In the first Blade Runner, Rick Deckard (played by Harrison Ford) was tasked with hunting down rogue human-like androids called Replicants, who were on a mission to extend their built-in four-year lifespan. It was against this backdrop that he wrestled with his own humanity as well as his feelings for a replicant, Rachael (played by Sean Young).

The sequel has us following the exploits of Ryan Gosling’s Officer K, a latest-version Replicant who has not only been built to live longer but also programmed to be more obedient than his predecessors. K, too, is tasked with hunting down rogue Replicants, but stumbles upon a revelation that causes him to question the very meaning of his existence.

Villeneuve’s America of 2049 is an immersive experience. It draws you in with stunning visuals and landscapes, with towering pyramids and monolithic structures that fill the majority of the screen and engulf the characters. Then there’s the soundtrack, both evocative and transfixing, which pulls you into the tumultuous world of K. But they never distract from the narrative, which centers on K’s personal turbulence. For it is this ultimate mission to find significance and purpose in his existence, that drives the unfolding plot.

The film grapples with this issue through the juxtaposition of humans, who come into the world through birth, and replicants, who are manufactured. As with the first film, the lines are blurred. And with the sequel being told from the perspective of a replicant, their plight begins to seem all the more human. For K, to be birthed carries consequences beyond the obvious biological implications; birth imbues an individual with a significance and purpose that K craves.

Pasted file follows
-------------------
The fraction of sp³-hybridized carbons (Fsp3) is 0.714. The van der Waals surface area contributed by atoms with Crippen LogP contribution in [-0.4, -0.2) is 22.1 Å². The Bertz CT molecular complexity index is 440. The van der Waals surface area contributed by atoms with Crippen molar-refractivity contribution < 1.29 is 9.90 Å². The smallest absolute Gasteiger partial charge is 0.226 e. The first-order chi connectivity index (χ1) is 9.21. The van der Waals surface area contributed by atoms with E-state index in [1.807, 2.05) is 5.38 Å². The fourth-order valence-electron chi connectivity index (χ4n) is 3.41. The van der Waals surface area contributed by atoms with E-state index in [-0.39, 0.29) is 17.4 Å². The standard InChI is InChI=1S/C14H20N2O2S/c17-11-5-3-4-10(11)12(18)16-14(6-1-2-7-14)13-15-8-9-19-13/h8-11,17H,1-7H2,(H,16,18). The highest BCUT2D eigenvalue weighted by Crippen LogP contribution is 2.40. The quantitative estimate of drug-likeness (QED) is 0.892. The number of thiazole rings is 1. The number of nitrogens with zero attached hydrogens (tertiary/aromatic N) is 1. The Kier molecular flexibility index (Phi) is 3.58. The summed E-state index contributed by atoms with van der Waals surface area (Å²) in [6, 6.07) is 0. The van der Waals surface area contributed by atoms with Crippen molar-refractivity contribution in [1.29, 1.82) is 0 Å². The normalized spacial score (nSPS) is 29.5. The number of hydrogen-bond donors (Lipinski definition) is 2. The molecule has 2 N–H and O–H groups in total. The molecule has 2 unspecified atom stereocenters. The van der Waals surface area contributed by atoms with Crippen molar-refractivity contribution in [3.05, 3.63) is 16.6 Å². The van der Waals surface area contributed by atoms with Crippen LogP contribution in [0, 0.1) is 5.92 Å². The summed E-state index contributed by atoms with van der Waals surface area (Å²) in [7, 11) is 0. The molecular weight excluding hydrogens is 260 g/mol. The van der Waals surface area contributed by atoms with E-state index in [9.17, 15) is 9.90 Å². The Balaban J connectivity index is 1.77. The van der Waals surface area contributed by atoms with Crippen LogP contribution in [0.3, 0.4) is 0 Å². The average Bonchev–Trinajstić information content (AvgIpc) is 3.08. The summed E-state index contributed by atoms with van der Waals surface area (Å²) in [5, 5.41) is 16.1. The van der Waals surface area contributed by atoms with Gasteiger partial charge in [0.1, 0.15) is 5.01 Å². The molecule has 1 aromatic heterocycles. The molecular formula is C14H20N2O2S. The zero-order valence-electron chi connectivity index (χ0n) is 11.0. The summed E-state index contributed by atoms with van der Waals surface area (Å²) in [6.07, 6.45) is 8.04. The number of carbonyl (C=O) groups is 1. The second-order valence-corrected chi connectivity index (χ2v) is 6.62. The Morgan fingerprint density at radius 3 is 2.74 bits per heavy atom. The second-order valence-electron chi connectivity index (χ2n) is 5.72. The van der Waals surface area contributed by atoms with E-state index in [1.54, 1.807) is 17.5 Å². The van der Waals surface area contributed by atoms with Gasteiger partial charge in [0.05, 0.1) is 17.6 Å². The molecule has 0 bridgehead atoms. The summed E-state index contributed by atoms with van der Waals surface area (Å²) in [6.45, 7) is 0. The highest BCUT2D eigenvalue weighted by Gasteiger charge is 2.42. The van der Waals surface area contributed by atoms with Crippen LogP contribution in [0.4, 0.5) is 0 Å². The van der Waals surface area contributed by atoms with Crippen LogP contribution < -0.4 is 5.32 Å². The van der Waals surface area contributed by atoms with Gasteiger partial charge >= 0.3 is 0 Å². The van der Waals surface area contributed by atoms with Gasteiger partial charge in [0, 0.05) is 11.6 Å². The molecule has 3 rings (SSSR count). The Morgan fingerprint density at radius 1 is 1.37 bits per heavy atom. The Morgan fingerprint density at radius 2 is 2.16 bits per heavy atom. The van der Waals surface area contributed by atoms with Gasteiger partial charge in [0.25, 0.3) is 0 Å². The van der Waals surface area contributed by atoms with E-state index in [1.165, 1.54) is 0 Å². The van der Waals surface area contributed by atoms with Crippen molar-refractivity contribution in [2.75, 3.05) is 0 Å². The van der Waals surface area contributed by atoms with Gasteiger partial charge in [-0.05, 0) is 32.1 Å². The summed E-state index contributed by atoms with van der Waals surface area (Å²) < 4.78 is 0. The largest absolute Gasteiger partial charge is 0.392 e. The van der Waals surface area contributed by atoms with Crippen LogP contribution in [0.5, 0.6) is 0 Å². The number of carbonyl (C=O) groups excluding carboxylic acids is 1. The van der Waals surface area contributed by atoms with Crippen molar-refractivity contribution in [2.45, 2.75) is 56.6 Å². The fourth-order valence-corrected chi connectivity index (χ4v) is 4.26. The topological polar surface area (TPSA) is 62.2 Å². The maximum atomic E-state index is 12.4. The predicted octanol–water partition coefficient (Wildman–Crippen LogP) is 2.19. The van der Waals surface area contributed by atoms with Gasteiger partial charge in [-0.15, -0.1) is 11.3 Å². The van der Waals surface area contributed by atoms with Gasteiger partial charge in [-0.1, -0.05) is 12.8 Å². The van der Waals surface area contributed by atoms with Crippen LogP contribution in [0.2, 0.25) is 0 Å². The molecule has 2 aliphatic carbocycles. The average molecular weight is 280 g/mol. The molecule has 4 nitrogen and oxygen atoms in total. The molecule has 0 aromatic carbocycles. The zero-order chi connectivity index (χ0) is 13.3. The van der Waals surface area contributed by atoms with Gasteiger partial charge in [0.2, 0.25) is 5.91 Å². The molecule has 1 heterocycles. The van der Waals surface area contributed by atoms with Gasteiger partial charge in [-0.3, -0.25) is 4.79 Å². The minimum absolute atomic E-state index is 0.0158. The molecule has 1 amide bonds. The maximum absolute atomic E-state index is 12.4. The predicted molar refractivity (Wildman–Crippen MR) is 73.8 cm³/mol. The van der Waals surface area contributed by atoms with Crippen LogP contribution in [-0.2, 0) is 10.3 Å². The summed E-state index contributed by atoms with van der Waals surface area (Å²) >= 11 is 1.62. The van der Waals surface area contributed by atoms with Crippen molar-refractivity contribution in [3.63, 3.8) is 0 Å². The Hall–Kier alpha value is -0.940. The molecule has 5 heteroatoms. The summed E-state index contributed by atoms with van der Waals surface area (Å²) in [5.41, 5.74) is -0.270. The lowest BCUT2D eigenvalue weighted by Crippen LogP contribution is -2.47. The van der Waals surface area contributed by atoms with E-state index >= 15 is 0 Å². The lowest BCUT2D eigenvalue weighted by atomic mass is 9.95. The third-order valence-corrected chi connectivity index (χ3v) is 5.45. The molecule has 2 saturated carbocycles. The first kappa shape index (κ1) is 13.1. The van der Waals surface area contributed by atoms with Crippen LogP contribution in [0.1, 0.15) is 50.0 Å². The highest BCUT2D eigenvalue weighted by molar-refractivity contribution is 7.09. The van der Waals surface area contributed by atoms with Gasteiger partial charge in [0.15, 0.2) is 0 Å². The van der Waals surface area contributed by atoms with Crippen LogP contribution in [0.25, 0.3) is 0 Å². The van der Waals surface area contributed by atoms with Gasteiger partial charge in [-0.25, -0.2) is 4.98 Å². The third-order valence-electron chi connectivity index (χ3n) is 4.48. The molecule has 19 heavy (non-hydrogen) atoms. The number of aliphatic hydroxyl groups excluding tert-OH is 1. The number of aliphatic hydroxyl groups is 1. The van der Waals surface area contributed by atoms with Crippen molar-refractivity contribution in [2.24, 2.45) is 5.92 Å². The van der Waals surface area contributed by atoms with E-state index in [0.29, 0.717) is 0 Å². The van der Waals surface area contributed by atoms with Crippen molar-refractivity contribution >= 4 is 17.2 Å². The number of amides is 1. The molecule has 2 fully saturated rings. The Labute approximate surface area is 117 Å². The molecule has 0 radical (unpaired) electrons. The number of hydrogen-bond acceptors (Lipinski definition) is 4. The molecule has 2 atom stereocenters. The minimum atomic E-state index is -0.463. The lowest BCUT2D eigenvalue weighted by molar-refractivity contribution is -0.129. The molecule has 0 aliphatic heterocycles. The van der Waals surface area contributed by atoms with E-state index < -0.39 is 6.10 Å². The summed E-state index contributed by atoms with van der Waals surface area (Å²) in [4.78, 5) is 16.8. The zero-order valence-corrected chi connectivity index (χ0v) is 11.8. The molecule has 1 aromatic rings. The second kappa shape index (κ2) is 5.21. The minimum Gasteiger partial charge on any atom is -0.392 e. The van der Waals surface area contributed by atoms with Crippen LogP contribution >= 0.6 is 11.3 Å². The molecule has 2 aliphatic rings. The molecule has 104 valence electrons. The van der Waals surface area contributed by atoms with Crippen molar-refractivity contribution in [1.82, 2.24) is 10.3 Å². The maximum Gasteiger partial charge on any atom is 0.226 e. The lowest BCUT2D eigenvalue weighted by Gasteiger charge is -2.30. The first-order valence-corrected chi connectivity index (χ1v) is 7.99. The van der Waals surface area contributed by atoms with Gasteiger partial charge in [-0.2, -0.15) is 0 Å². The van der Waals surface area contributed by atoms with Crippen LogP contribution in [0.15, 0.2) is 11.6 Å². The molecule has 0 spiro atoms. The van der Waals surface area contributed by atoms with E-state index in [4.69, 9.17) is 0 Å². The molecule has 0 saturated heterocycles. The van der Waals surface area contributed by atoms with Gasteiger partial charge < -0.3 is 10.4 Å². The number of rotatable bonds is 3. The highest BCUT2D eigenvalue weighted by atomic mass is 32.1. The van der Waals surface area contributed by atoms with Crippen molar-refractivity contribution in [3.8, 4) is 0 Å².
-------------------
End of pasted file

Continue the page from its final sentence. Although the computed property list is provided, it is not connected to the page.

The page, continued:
In reality, we too crave significance. Everything about our culture is geared towards telling us that we are special, that there is more to life than mundane existence. From the media we consume to the experiences we seek, we’re encouraged to dream of a purposeful, exciting destiny.

However, as Christians, we recognize that our purpose is very different from the one that mainstream culture tries to sell us. As one of Blade Runner 2049’s most poignant lines suggests, purpose and significance is born out of a cause worth dying for, rather than what gains we may manufacture in this life.

The Christian existence revolves around the gospel. Our purpose is very much tied to it and never manifested apart from it. For it is through the gospel that we are brought from spiritual death to life, as described in Ephesians 2:4-5. And it is for the gospel that we are called to suffer for—and ultimately, if need be, to die for. For Christians, the gospel is the cause worth dying for.

The theme of dying for a greater cause is a big thing in Blade Runner 2049. The opening scenes feature the replicant farmer Sapper Morton (played by Dave Bautista) telling K that he, K, is settling for a mundane life because he’s never witnessed a miracle. Morton himself has found the meaning of his existence and a cause worthy of death, because of a miracle that lies at the center of the film’s plot.

Similarly, the miracle of Jesus’ death and resurrection should radically change the way we live and our perception of life on this earth. In light of what the new creation has in store for us, material pursuits should lose their shine. The miracle of the gospel should shape the way we approach our daily tasks, and the way we prioritize our time.

If there is one thing about Blade Runner 2049 that might discomfort, it’s the notion that the grand scheme of things is not really about us. We like to feel special and noteworthy, and we like to put ourselves at the center of the known universe. To hear the gospel saying differently grates against our instincts.

The cause and purpose of the gospel is far greater than our ambitions and dreams. It is an opportunity that God presents to us to be a part of His great redemptive plan, which is something infinitely larger than anything we could ever possibly accomplish on our own. We play our role by living out the gospel and proclaiming it, but in the end, the real star is Jesus Christ. As Colossians 1:28 says “He is the one we proclaim, admonishing and teaching everyone with all wisdom, so that we may present everyone fully mature in Christ.” Jesus is the cause worth living and dying for.

Blade Runner 2049 asks what it means to be human. But there’s a bigger question: what does it mean to be Christian? As we consider the purpose and significance of our existence, a good starting point would be to take cues from the Gospel and the way that it radically and intrinsically reshapes our existence.